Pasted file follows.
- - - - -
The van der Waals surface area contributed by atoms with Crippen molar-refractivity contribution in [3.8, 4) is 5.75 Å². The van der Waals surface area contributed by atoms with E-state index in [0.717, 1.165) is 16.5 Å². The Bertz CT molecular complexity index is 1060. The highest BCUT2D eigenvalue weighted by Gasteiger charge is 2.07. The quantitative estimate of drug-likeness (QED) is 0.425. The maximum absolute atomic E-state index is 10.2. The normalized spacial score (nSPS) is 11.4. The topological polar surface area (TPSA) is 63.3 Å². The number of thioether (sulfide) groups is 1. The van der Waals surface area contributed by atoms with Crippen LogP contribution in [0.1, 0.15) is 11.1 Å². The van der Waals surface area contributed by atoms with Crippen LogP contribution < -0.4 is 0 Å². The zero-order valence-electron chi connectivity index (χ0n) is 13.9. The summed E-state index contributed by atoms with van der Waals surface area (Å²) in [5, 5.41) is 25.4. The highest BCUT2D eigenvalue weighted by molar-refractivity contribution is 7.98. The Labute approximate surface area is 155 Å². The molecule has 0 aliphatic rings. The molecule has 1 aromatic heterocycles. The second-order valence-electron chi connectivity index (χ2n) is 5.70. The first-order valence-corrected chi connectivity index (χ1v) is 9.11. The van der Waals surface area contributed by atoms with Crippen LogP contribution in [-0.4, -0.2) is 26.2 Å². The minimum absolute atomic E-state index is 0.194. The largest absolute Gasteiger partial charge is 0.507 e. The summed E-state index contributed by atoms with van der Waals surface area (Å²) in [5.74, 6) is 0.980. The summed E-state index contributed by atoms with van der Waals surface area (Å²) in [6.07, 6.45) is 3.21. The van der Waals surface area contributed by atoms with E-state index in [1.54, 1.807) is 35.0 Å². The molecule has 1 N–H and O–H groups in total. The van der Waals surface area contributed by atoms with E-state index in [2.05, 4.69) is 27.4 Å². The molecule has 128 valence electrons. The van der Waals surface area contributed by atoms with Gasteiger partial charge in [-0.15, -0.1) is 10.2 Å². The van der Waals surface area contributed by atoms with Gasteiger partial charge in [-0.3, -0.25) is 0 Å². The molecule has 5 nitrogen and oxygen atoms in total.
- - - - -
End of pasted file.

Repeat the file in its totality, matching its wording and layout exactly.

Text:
The van der Waals surface area contributed by atoms with Crippen molar-refractivity contribution in [3.8, 4) is 5.75 Å². The van der Waals surface area contributed by atoms with E-state index in [0.717, 1.165) is 16.5 Å². The Bertz CT molecular complexity index is 1060. The highest BCUT2D eigenvalue weighted by Gasteiger charge is 2.07. The quantitative estimate of drug-likeness (QED) is 0.425. The maximum absolute atomic E-state index is 10.2. The normalized spacial score (nSPS) is 11.4. The topological polar surface area (TPSA) is 63.3 Å². The number of thioether (sulfide) groups is 1. The van der Waals surface area contributed by atoms with Crippen LogP contribution in [0.1, 0.15) is 11.1 Å². The van der Waals surface area contributed by atoms with Crippen LogP contribution < -0.4 is 0 Å². The zero-order valence-electron chi connectivity index (χ0n) is 13.9. The summed E-state index contributed by atoms with van der Waals surface area (Å²) in [5, 5.41) is 25.4. The highest BCUT2D eigenvalue weighted by molar-refractivity contribution is 7.98. The Labute approximate surface area is 155 Å². The molecule has 0 aliphatic rings. The molecule has 1 aromatic heterocycles. The second-order valence-electron chi connectivity index (χ2n) is 5.70. The first-order valence-corrected chi connectivity index (χ1v) is 9.11. The van der Waals surface area contributed by atoms with Crippen LogP contribution in [-0.4, -0.2) is 26.2 Å². The minimum absolute atomic E-state index is 0.194. The largest absolute Gasteiger partial charge is 0.507 e. The summed E-state index contributed by atoms with van der Waals surface area (Å²) in [5.74, 6) is 0.980. The summed E-state index contributed by atoms with van der Waals surface area (Å²) in [6.07, 6.45) is 3.21. The van der Waals surface area contributed by atoms with E-state index in [1.54, 1.807) is 35.0 Å². The molecule has 1 N–H and O–H groups in total. The van der Waals surface area contributed by atoms with E-state index in [2.05, 4.69) is 27.4 Å². The molecule has 128 valence electrons. The van der Waals surface area contributed by atoms with Gasteiger partial charge in [-0.15, -0.1) is 10.2 Å². The van der Waals surface area contributed by atoms with Gasteiger partial charge in [-0.3, -0.25) is 0 Å². The molecule has 5 nitrogen and oxygen atoms in total.